LITTLE ROCK, Ark. (May 14, 2002) — Two low-level employees, acting on their own, destroyed Cooper Tire & Rubber Co. documents that plaintiffs' attorneys claim Cooper management ordered to have burned, according to Cooper executives.
"I can unequivocally state that no Cooper management was involved in the destruction of any of those alleged documents," said Richard Teeple, Cooper vice president and general counsel, during a May 10 conference call for financial analysts and the media.
Furthermore, Mr. Teeple said, the documents may have been destroyed as early as 1997, the year before the accident occurred on which the relevant wrongful death suit is based.
Mr. Teeple and Thomas Dattilo, Cooper chairman, president and CEO, held the conference call while Cooper's stock fell as much as 24 percent that day on the news of the burned documents. After the call, the stock recovered somewhat, finishing 11 percent lower at $22.85 per share.
The federal district court in Little Rock was scheduled to hold a hearing May 16 on whether Cooper should be sanctioned for destroying the documents. The trial date has been moved from May 20 to May 28. Plaintiffs' attorneys have requested the documents in question for the trial.
The case involves an accident that occurred on Interstate 40 between Little Rock and Memphis, Tenn., on May 15, 1998. A Cooper Trendsetter II tire on the Volvo driven by Scharlotte Hervey allegedly lost its tread, causing Ms. Hervey to lose control, cross the median strip and crash head-on into a car driven by Lane Whitaker.
Mr. Whitaker, Ms. Hervey, her husband Edward and her son Jamar were killed; Demario and Rashad, her other two sons, were rendered paraplegic.
Attorneys for the Whitaker and Hervey families claim the tire was defective, but Cooper claims it previously had been punctured.
The same plaintiffs' attorneys petitioned the court for sanctions against Cooper, alleging company management ordered the destruction of two boxes of documents they had requested. They based this claim, according to Reuters and other news sources, on the affidavit of Cathy Jean Barnett, a former employee of Cooper's Tupelo, Miss., plant, where the Trendsetter tire was made. Ms. Barnett claimed her safety supervisor ordered her to get rid of the papers.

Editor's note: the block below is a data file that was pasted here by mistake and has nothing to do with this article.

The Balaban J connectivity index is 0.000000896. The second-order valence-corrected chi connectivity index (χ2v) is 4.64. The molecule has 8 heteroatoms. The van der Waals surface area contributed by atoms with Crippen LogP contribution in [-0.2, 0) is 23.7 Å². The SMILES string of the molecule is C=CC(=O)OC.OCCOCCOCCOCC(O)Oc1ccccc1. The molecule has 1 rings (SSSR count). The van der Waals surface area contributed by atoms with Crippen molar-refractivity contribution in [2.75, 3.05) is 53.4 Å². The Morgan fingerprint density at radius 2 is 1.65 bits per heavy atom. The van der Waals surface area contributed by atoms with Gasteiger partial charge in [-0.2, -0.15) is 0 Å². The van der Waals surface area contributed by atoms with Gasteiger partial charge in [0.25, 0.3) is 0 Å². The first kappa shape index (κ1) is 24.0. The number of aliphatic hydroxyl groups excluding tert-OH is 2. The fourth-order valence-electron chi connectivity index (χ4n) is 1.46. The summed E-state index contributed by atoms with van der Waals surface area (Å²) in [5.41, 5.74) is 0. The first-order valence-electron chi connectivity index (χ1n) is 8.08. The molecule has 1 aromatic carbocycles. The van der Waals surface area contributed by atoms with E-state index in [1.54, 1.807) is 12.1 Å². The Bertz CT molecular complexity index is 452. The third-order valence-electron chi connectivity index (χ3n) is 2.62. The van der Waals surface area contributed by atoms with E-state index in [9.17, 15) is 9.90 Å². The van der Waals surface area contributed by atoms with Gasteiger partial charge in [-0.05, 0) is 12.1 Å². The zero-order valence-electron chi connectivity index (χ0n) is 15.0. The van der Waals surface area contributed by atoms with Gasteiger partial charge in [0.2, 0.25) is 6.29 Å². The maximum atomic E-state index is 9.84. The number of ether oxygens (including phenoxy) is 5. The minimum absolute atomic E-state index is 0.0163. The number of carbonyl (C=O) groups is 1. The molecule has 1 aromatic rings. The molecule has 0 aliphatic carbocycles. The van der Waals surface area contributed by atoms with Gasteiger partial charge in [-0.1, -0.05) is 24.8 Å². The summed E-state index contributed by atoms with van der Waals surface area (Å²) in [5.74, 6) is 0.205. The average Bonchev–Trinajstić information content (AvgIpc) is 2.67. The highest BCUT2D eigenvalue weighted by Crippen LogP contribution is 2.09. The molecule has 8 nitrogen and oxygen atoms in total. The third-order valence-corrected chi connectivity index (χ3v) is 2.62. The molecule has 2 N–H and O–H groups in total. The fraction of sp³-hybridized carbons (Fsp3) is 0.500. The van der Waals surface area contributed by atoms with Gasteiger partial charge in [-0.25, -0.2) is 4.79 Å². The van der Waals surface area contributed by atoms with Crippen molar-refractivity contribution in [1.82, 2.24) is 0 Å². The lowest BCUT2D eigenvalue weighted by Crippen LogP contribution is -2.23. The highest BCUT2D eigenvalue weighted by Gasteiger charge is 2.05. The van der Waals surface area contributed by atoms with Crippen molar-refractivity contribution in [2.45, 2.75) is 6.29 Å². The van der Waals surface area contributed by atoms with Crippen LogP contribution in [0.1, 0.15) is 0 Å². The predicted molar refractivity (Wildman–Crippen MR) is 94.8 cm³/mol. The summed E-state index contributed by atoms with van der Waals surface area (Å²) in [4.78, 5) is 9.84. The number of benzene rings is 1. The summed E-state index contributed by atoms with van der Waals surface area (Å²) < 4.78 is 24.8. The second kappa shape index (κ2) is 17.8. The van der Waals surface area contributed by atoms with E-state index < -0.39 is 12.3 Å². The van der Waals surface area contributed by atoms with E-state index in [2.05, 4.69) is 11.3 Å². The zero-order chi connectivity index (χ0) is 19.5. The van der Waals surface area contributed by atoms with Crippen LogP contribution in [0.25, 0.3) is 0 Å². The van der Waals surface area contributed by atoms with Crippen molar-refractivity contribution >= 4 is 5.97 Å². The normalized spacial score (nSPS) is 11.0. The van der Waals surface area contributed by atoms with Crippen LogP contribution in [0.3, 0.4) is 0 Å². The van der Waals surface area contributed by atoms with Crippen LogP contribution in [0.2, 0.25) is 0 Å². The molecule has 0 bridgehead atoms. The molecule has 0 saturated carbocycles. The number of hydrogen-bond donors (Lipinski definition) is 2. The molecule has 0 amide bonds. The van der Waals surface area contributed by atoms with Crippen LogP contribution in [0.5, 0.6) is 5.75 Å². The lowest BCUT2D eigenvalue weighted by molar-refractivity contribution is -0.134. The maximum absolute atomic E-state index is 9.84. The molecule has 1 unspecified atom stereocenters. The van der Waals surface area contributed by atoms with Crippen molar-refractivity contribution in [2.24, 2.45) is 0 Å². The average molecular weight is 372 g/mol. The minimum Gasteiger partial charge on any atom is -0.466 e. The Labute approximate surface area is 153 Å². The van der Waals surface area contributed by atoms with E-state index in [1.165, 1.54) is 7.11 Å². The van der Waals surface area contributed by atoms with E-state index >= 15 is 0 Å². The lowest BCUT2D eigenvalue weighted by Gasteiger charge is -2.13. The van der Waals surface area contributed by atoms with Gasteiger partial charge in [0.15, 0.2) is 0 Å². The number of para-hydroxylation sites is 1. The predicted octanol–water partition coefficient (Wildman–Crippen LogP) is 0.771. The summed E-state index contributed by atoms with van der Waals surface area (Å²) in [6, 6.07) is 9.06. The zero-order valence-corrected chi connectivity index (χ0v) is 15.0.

During the conference call, Mr. Teeple said Findlay, Ohio-based Cooper had conducted a thorough internal investigation. As far as the company could ascertain, two low-level, non-management Tupelo employees took the boxes of documents, he said, and burned them in a bonfire in one of their yards.
"We don't know why they would do something like that," Mr. Dattilo said, adding that one of the employees "left the company not of her own volition." He did not name the employee.
The other employee—whom Mr. Teeple and Mr. Dattilo also did not name—was vague on when the documents were destroyed, Mr. Dattilo said. It's possible that the burning occurred as early as 1997—the year before the Hervey accident, he added.
"The documents were at least 5 years old, perhaps 7 or 8 years old," said Mr. Teeple, who added there was no clear evidence that they had anything to do with the Hervey case. He noted the tire maker has released more than 21,000 pages of documents to plaintiffs' attorneys in this case and allowed 23 employees to be deposed.
Mr. Dattilo, an outspoken critic in the past on the subject of plaintiffs' attorneys, blamed the Herveys' lawyers for the current controversy.
"As we said, these false accusations came out of a group of plaintiffs' attorneys who looked for ways to get Cooper on the defensive," he said.
Both he and Mr. Teeple acknowledged they were in discussions with the plaintiffs' attorneys toward a possible settlement, but said the discussions were ongoing and it was inappropriate to comment on them.
Bruce Kaster, an Ocala, Fla., plaintiffs' attorney who is among the Herveys' lawyers, was in Little Rock for the trial and could not be reached for comment.